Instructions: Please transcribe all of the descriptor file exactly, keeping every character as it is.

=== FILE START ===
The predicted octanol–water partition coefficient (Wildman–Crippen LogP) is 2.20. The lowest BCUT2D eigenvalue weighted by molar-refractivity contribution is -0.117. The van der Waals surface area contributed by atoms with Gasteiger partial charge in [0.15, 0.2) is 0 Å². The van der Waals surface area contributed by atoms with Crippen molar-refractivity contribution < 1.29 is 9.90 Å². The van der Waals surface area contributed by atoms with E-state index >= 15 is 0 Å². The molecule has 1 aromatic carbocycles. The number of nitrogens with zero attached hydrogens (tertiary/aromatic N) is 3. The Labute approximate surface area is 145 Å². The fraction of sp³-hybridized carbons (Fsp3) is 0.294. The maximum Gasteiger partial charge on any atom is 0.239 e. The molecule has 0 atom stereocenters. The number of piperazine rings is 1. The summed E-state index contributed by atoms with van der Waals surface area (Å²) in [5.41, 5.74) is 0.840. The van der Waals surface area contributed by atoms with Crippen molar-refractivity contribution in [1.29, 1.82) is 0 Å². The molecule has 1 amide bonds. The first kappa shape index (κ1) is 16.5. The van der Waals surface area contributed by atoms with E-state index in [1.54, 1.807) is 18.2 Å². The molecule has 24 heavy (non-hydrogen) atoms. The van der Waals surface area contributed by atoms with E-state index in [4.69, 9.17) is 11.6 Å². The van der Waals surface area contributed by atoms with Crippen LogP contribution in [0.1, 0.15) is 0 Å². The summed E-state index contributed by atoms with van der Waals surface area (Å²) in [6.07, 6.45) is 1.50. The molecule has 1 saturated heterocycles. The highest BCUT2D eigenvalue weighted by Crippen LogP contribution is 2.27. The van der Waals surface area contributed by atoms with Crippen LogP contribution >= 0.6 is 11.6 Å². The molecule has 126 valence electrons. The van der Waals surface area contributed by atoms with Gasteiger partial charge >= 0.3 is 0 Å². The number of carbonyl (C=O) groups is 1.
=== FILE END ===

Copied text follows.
The predicted octanol–water partition coefficient (Wildman–Crippen LogP) is 2.20. The lowest BCUT2D eigenvalue weighted by molar-refractivity contribution is -0.117. The van der Waals surface area contributed by atoms with Gasteiger partial charge in [0.15, 0.2) is 0 Å². The van der Waals surface area contributed by atoms with Crippen molar-refractivity contribution < 1.29 is 9.90 Å². The van der Waals surface area contributed by atoms with E-state index >= 15 is 0 Å². The molecule has 1 aromatic carbocycles. The number of nitrogens with zero attached hydrogens (tertiary/aromatic N) is 3. The Labute approximate surface area is 145 Å². The fraction of sp³-hybridized carbons (Fsp3) is 0.294. The maximum Gasteiger partial charge on any atom is 0.239 e. The molecule has 0 atom stereocenters. The number of piperazine rings is 1. The summed E-state index contributed by atoms with van der Waals surface area (Å²) in [5.41, 5.74) is 0.840. The van der Waals surface area contributed by atoms with Crippen molar-refractivity contribution in [1.29, 1.82) is 0 Å². The molecule has 1 amide bonds. The first kappa shape index (κ1) is 16.5. The van der Waals surface area contributed by atoms with E-state index in [1.54, 1.807) is 18.2 Å². The molecule has 24 heavy (non-hydrogen) atoms. The van der Waals surface area contributed by atoms with E-state index in [4.69, 9.17) is 11.6 Å². The van der Waals surface area contributed by atoms with Crippen LogP contribution in [0.1, 0.15) is 0 Å². The summed E-state index contributed by atoms with van der Waals surface area (Å²) in [6.07, 6.45) is 1.50. The molecule has 1 saturated heterocycles. The highest BCUT2D eigenvalue weighted by Crippen LogP contribution is 2.27. The van der Waals surface area contributed by atoms with Crippen LogP contribution >= 0.6 is 11.6 Å². The molecule has 126 valence electrons. The van der Waals surface area contributed by atoms with Gasteiger partial charge >= 0.3 is 0 Å². The number of carbonyl (C=O) groups is 1.